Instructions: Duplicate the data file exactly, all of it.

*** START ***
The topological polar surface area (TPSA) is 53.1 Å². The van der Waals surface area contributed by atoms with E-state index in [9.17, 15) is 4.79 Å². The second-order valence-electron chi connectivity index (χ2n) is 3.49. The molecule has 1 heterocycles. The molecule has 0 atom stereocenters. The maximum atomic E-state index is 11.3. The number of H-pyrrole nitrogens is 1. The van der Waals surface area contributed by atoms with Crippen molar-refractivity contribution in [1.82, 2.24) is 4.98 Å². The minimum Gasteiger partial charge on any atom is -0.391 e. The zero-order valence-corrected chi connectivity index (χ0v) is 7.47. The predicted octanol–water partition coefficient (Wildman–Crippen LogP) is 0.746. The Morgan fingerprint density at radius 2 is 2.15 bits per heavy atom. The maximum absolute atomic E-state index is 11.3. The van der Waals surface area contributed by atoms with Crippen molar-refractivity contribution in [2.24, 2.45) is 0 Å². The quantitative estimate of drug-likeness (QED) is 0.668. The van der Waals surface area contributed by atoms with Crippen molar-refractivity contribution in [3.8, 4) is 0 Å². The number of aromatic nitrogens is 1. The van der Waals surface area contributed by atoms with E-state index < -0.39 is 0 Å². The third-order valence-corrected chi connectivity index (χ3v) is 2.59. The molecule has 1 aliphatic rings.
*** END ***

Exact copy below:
The topological polar surface area (TPSA) is 53.1 Å². The van der Waals surface area contributed by atoms with E-state index in [9.17, 15) is 4.79 Å². The second-order valence-electron chi connectivity index (χ2n) is 3.49. The molecule has 1 heterocycles. The molecule has 0 atom stereocenters. The maximum atomic E-state index is 11.3. The number of H-pyrrole nitrogens is 1. The van der Waals surface area contributed by atoms with Crippen molar-refractivity contribution in [1.82, 2.24) is 4.98 Å². The minimum Gasteiger partial charge on any atom is -0.391 e. The zero-order valence-corrected chi connectivity index (χ0v) is 7.47. The predicted octanol–water partition coefficient (Wildman–Crippen LogP) is 0.746. The Morgan fingerprint density at radius 2 is 2.15 bits per heavy atom. The maximum absolute atomic E-state index is 11.3. The van der Waals surface area contributed by atoms with Crippen molar-refractivity contribution in [2.24, 2.45) is 0 Å². The quantitative estimate of drug-likeness (QED) is 0.668. The van der Waals surface area contributed by atoms with Crippen molar-refractivity contribution in [3.8, 4) is 0 Å². The number of aromatic nitrogens is 1. The van der Waals surface area contributed by atoms with E-state index < -0.39 is 0 Å². The third-order valence-corrected chi connectivity index (χ3v) is 2.59. The molecule has 1 aliphatic rings.